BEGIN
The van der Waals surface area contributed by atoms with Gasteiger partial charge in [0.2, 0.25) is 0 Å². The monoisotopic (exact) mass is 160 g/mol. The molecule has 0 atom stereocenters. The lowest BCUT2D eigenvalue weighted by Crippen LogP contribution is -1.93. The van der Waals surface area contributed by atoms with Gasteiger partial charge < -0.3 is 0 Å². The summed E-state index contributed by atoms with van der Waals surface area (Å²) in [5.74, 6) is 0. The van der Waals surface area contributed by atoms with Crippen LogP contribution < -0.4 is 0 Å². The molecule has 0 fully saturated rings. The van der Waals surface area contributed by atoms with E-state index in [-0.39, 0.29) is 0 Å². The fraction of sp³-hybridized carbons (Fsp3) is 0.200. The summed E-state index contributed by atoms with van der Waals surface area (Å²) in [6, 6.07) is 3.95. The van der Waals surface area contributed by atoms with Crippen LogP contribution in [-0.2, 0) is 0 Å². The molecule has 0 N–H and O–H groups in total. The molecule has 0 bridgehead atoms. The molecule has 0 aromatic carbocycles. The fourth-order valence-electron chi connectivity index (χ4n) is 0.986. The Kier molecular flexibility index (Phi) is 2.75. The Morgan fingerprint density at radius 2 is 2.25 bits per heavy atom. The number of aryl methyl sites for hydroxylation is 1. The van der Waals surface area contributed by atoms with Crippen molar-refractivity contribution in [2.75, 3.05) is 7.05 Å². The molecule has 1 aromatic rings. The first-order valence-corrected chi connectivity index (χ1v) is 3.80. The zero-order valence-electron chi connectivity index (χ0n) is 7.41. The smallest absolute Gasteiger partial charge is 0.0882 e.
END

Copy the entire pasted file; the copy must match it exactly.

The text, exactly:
The van der Waals surface area contributed by atoms with Gasteiger partial charge in [0.2, 0.25) is 0 Å². The monoisotopic (exact) mass is 160 g/mol. The molecule has 0 atom stereocenters. The lowest BCUT2D eigenvalue weighted by Crippen LogP contribution is -1.93. The van der Waals surface area contributed by atoms with Gasteiger partial charge < -0.3 is 0 Å². The summed E-state index contributed by atoms with van der Waals surface area (Å²) in [5.74, 6) is 0. The van der Waals surface area contributed by atoms with Crippen LogP contribution < -0.4 is 0 Å². The molecule has 0 fully saturated rings. The van der Waals surface area contributed by atoms with E-state index in [-0.39, 0.29) is 0 Å². The fraction of sp³-hybridized carbons (Fsp3) is 0.200. The summed E-state index contributed by atoms with van der Waals surface area (Å²) in [6, 6.07) is 3.95. The van der Waals surface area contributed by atoms with Crippen LogP contribution in [-0.2, 0) is 0 Å². The molecule has 0 N–H and O–H groups in total. The molecule has 0 bridgehead atoms. The molecule has 0 aromatic carbocycles. The fourth-order valence-electron chi connectivity index (χ4n) is 0.986. The Kier molecular flexibility index (Phi) is 2.75. The Morgan fingerprint density at radius 2 is 2.25 bits per heavy atom. The number of aryl methyl sites for hydroxylation is 1. The van der Waals surface area contributed by atoms with Crippen molar-refractivity contribution in [2.75, 3.05) is 7.05 Å². The molecule has 1 aromatic rings. The first-order valence-corrected chi connectivity index (χ1v) is 3.80. The zero-order valence-electron chi connectivity index (χ0n) is 7.41. The smallest absolute Gasteiger partial charge is 0.0882 e.